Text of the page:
In response, we took action to stop another shoe bomb attack (which is why eight years later passengers still have to take off their shoes at our airports). Al Qaeda adapted again, and in 2006, they attempted to blow up not one, but seven planes taking off from London’s Heathrow airport – this time using liquid explosives hidden in sports drinks. In response we again enhanced our security measures – including limiting passengers to no more than three ounces of liquid in their carry-on luggage.

Now, al Qaeda has adapted once more – this time sending a terrorist with a syringe and explosives sewn into his underwear, which he attempted to set off under a blanket as his plane circled for landing. Within hours, the transportation security system responded, instituting new screening procedures and issuing orders for air crews to remove all blankets and pillows during the last stages of every flight.

Based on this history, we can be certain of one thing: Al Qaeda will adapt again, changing its tactics in ways that are difficult to anticipate so it can circumvent our defenses. We face a thinking enemy, as creative as they are ruthless. And Americans must accept the fact that there will never be a moment when we have “fixed” all the holes in our defenses – or a day when the Secretary of Homeland Security can walk into the Oval Office and inform the President that America is secure, at last.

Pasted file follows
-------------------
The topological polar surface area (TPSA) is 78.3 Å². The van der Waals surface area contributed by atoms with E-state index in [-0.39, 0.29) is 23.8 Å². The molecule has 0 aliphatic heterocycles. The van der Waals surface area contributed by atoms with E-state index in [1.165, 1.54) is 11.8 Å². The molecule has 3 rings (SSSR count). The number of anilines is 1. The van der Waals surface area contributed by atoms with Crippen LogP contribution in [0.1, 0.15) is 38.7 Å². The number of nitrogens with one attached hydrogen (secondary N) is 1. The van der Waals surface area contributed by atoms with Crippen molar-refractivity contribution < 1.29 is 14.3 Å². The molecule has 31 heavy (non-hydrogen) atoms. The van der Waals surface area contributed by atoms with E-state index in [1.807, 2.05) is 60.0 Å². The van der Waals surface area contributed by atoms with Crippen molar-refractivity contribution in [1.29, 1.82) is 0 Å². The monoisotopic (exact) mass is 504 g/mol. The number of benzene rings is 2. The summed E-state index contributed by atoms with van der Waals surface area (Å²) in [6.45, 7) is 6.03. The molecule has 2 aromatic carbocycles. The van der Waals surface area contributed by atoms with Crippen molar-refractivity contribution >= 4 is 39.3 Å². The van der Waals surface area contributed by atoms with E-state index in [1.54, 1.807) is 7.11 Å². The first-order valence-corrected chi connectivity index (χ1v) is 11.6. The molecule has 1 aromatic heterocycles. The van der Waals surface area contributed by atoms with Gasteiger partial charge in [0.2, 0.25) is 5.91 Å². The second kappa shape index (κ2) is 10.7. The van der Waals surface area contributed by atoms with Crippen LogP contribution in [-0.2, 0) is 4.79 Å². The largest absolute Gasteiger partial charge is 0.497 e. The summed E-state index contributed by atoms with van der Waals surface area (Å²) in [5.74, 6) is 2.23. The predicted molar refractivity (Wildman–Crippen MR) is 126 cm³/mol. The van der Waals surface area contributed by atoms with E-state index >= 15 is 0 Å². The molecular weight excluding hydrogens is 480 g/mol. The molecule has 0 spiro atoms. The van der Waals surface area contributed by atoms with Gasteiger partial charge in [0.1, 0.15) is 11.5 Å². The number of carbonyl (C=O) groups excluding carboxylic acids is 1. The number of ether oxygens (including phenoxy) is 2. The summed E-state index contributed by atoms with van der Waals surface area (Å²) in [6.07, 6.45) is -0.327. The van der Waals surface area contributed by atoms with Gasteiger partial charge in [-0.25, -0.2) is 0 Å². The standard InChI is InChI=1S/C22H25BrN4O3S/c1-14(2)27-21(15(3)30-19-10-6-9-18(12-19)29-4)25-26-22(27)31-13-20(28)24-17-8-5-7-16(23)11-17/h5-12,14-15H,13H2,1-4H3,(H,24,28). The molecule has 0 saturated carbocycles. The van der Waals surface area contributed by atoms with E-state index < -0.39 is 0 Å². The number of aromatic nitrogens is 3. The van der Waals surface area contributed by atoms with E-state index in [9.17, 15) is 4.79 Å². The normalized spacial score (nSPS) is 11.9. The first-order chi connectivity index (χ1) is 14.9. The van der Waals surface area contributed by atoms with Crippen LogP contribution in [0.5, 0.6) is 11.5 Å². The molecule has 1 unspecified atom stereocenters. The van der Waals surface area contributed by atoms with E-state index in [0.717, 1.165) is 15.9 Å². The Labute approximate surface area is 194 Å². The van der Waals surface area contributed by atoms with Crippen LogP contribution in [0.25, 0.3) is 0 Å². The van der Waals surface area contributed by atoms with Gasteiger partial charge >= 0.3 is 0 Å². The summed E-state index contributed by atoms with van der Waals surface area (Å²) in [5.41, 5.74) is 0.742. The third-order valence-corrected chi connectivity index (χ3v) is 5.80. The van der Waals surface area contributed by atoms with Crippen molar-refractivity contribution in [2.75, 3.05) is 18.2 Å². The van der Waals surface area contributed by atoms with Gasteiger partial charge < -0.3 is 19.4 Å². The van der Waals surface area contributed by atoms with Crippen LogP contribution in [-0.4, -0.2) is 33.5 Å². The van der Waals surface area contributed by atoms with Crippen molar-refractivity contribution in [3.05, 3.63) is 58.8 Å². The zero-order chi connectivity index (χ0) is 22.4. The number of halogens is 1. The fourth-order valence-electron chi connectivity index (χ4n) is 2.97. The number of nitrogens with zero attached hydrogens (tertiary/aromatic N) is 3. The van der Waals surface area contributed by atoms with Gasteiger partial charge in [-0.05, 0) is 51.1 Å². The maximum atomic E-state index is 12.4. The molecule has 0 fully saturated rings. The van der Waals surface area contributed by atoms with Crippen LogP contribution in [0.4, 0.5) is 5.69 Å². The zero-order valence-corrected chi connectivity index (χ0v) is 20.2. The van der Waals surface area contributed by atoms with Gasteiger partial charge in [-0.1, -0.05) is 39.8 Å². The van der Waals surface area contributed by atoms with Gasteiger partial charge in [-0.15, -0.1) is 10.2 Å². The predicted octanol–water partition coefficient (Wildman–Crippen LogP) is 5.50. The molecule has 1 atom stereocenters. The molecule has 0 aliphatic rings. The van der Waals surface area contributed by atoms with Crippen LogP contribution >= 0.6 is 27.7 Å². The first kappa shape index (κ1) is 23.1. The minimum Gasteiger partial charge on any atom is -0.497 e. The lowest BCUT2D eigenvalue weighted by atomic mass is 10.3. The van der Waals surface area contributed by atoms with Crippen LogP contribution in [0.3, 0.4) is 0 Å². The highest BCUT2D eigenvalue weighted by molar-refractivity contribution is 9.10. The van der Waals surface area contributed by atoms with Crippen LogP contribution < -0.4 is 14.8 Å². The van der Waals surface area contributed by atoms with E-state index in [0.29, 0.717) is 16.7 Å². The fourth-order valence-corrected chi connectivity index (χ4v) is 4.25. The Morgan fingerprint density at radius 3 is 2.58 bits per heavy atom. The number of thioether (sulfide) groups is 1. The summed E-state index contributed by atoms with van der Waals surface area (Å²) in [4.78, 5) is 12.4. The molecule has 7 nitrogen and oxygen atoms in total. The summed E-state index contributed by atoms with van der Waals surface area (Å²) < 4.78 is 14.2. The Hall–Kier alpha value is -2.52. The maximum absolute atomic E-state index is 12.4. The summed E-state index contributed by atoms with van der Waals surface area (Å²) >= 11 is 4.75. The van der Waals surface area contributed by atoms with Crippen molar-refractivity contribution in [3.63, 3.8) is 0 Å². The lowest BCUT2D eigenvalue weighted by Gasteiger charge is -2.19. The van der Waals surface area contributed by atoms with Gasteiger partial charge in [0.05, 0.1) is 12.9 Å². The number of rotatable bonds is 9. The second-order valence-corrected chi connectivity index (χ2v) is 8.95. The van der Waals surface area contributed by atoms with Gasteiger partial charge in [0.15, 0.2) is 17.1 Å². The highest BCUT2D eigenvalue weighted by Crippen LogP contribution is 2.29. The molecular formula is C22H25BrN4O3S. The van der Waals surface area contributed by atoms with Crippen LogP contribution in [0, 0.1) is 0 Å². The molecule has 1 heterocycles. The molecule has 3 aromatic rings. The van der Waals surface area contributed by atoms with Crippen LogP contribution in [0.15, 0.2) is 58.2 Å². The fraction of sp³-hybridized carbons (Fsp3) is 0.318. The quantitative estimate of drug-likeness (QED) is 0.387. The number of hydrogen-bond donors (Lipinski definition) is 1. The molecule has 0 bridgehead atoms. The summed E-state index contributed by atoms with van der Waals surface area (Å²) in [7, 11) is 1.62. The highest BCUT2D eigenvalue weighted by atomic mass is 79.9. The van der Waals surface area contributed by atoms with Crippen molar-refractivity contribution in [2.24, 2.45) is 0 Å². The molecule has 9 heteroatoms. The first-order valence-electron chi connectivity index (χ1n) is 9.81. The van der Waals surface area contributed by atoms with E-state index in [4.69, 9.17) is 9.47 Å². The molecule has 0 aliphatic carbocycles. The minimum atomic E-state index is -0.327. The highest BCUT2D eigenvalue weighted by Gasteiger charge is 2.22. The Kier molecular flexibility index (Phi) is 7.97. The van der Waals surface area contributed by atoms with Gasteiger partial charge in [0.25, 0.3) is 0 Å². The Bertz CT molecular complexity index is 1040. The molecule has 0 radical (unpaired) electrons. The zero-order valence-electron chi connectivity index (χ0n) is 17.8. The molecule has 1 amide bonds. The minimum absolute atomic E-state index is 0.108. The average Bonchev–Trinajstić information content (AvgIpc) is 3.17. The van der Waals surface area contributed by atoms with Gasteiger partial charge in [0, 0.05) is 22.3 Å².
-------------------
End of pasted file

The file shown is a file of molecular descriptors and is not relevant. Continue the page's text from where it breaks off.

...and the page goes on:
What we can and must do is learn from this incident. One important lesson is that complacency can kill. In a few weeks the headlines about this attack will disappear – just as they did after the 2006 London plot, and other failed terrorist attacks – and we will go back to our regular lives. But we cannot adequately protect the country by bouncing from event to event. Homeland security requires a sustained focus when terror is not on the front pages – so we can ensure it never reaches them.

Another lesson is that while we have changed the structures needed to protect our country, changing our culture is a much harder task. For decades during the Cold War, access to intelligence was highly restricted, and decisions on whether to pass on information were based on a “need to know.” Today, we must operate on the basis of a “need to share” – pushing intelligence out the door to more consumers rather than holding it back for a small circle of officials. As we saw last week, this is still counterintuitive to our intelligence community. Breaking down systemic barriers to intelligence sharing is one thing; getting human beings who did things one way for decades to do them another is a much harder task.

We can all be grateful that, thanks to the courage of the passengers on Northwest flight 253, al Qaeda’s Christmas Day attack did not succeed. Now we must seize this opportunity to learn and adjust, and prepare for the next attack. As we do, we must recognize that when it comes to homeland security, there are no silver bullets – and while our commercial airways are dramatically more secure, we will never regain the false sense of security we enjoyed on September 10, 2001.

Admiral James M. Loy is Senior Counselor at The Cohen Group. He served from 2002-2003 as the first Administrator of the Transportation Security Administration, and from 2003-2005 as Deputy Secretary of Homeland Security.